Nikon 1 V2 + 1 Nikon CX 70-300mm f/4.5-5.6 @ 300mm, efov 810mm, f/5.6, 1/3200, ISO-1400

The next few images are from a 14-shot burst that captured a green heron fishing from a low hanging branch. If you have never observed this fishing behaviour before it is quite remarkable how the green heron is able to extend its body, seeming to defy gravity before it strikes at its prey.

These images were captured during the late afternoon when the green heron was in dark shade. Unfortunately I inadvertently underexposed this series as I was doing my best to avoid shooting at ISO-6400 (these were captured at ISO-3200). I apologize in advance for the rather poor quality of the following images.

As you look at the next images it is good to keep in mind that all of this action happened in less than one second. These images are only 4 from a burst of 14.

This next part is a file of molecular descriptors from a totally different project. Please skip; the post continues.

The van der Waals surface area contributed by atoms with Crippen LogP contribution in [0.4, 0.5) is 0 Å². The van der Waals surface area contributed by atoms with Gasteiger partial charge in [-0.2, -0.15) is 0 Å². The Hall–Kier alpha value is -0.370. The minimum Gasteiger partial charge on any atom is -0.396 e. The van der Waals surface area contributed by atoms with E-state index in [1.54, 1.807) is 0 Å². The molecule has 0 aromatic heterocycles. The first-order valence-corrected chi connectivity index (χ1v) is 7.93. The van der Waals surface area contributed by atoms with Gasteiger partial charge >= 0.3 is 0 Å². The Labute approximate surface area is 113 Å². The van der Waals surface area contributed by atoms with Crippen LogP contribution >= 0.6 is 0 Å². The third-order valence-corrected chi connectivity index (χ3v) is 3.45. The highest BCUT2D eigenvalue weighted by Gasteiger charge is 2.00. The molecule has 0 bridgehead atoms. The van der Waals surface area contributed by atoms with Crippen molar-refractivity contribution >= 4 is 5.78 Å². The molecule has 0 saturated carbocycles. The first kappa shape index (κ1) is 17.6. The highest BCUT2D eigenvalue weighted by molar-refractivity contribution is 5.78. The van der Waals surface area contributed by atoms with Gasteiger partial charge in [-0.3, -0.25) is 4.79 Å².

Here is the green heron in its strike position..

Nikon 1 V2 + 1 Nikon CX 70-300mm f/4.5-5.6 @ 300mm, efov 810mm, f/5.6, 1/1600, ISO-3200
Nikon 1 V2 + 1 Nikon CX 70-300mm f/4.5-5.6 @ 300mm, efov 810mm, f/5.6, 1/1600, ISO-3200

Then actually striking at its prey…

Nikon 1 V2 + 1 Nikon CX 70-300mm f/4.5-5.6 @ 300mm, efov 810mm, f/5.6, 1/1600, ISO-3200
Nikon 1 V2 + 1 Nikon CX 70-300mm f/4.5-5.6 @ 300mm, efov 810mm, f/5.6, 1/1600, ISO-3200

A few frames later it is beginning to recoil…

Nikon 1 V2 + 1 Nikon CX 70-300mm f/4.5-5.6 @ 300mm, efov 810mm, f/5.6, 1/1600, ISO-3200
Nikon 1 V2 + 1 Nikon CX 70-300mm f/4.5-5.6 @ 300mm, efov 810mm, f/5.6, 1/1600, ISO-3200

Then beginning the process of pulling itself back up to the branch towards the end of the burst.

Nikon 1 V2 + 1 Nikon CX 70-300mm f/4.5-5.6 @ 300mm, efov 810mm, f/5.6, 1/1600, ISO-3200
Nikon 1 V2 + 1 Nikon CX 70-300mm f/4.5-5.6 @ 300mm, efov 810mm, f/5.6, 1/1600, ISO-3200